Tag Archives: English

Improve your speaking skills for the workplace

Written by Neenaz Ichaporia, Academic Manager, Blended Learning  

Do you want to speak more confidently at work? Many of our students feel the same:

  • “I have good knowledge of my field. But because of my weak communication skills, I am not able to convince my customers. I can do better if I improve my skills in public speaking.”
  • “I have obtained a higher position at work, but my English is too simple. Sometimes I find it difficult to explain some situations.”
  • “I always have this feeling that my English is not good enough. Improving it will help me in my career by boosting my confidence.”

As English is the international language of business communication, professionals are looking to improve their speaking skills. There are three main areas to consider:

  • Fluency
  • Business communication skills
  • Pronunciation

People lack confidence in speaking English when they don’t have enough chances to practice. If that’s you, don’t worry! You can improve your speaking by using online resources.

Improve your fluency

CaptureThis is the ability to express ideas quickly and clearly. This does not mean talking quickly – that can be very confusing for your listener!

  • Use the ‘You’re Hired’ series from the British Council Learn English website. It helps you learn skills for finding a job. Watch the videos and then practice the dialogue.
  • To improve anything, you need practice. So, practise speaking out loud, even if you are alone.
  • You can use the BBC’s Get that Job series. The activities and quizzes build your knowledge of job-related vocabulary.

Improve your business communication skills

At work, you may need to do different tasks e.g. making a presentation, attending a meeting, or answering a telephone call. It’s helpful to learn useful language and the ‘dos and don’ts’ of business communication.

  • Listen to the free Professionals podcasts from the British Council to improve English for your career. These are useful for intermediate to advanced levels.
  • Use the pause button and repeat whole phrases after listening. This will help you say them right and remember them.
  • Note down new phrases you hear and use them in conversations at work.
  • Are you a job seeker or a young professional? You can do the free short course English for the Workplace. This will help you with language to find and start a job.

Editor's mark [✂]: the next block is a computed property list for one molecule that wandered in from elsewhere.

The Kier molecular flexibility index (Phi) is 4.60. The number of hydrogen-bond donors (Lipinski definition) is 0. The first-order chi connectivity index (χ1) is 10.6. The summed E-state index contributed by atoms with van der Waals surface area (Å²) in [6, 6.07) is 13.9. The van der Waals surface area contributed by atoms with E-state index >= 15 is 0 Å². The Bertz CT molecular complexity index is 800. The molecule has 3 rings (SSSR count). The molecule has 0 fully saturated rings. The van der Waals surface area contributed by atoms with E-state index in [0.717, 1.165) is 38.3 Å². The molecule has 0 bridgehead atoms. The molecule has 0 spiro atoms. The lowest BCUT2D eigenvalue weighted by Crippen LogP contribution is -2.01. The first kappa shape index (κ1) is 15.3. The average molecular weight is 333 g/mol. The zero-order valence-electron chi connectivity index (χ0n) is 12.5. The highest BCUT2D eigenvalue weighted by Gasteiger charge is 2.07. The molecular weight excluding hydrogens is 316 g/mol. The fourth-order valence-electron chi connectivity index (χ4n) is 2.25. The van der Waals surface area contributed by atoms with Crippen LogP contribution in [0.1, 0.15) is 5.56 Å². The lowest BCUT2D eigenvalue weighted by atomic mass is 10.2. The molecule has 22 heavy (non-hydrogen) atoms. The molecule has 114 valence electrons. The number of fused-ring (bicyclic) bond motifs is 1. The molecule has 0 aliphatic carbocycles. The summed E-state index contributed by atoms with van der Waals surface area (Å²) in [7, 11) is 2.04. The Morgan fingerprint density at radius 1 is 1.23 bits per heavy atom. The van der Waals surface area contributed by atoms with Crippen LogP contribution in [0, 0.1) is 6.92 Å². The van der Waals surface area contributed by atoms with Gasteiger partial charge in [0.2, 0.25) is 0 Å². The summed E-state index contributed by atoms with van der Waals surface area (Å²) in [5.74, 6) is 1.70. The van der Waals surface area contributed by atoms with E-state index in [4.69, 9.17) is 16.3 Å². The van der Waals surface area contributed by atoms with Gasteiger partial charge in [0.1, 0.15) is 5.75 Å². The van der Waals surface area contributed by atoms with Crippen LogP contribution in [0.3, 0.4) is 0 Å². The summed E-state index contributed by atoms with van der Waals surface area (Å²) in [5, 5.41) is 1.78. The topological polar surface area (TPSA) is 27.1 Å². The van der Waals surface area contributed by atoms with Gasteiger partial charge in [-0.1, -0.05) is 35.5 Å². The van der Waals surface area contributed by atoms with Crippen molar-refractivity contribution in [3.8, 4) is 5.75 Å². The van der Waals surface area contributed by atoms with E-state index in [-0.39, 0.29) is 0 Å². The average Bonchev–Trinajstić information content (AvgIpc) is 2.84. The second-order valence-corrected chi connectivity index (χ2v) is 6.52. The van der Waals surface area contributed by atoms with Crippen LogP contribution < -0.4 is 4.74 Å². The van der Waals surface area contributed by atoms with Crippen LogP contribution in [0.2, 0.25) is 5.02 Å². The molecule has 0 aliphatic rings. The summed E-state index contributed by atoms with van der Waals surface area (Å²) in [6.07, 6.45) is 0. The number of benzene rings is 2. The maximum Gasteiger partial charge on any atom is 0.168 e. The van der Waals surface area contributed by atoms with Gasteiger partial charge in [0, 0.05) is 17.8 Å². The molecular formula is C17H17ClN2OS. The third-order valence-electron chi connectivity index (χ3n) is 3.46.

Improve your pronunciation

ChartHaving good, clear pronunciation can help you communicate clearly and sound more professional. Here’s how you can learn the features of good pronunciation.

  • Start with individual sounds. Practise these out loud to better say them.
  • You will find phonemic script very useful. It’s used to describe the sounds of language (not the spelling). The British Council has a free phonemic chart to download as an app.
  • Understanding phonemic script is useful when you’re looking up words in the dictionary. Most good dictionaries use this to show the pronunciation of words.
  • Do you know which sounds you find more difficult? Listen to and practise these sounds out loud.

We hope you have found these tips useful and are motivated to go online and practice. This will help improve your speaking skills and confidence.

Sign up for a myEnglish Workplace course to boost your career prospects. This online course is delivered by expert British Council teachers. Don’t miss out on this opportunity to learn live from the experts! Register now.

Achieve success with myEnglish (1)

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Improve your speaking skills with online resources

Improve your speaking skills with online resources

What do you think is involved in speaking English well?

There are three main areas to consider:

  • Fluency
  • Pronunciation
  • Communication skills

Which of these do you find most difficult?

People may lack confidence in speaking English because they don’t have enough opportunities to practice. If that’s you, don’t worry: There are things you can do to improve your speaking on your own, using online resources.

Improve your fluency

This is the ability to put your ideas into speech quickly and clearly. This does not mean talking quickly – that can be very confusing for your listener!

Hired

  • Improving anything needs practice so you have to practice speaking out loud, even if you are alone.
  • Read aloud every day. This exercises your vocal muscles. Just like any other muscle, they need a regular workout.
  • It’s a good idea to listen first to what you are going to read aloud so you have a good model to copy.
  • You’re Hired’ series from the British Council Learn English website looks at skills for finding a job. You could watch the videos and then practice the dialogue.

Improve your pronunciation

ChartThere are several different features of good pronunciation; from being able to say individual sounds to saying whole chunks of speech.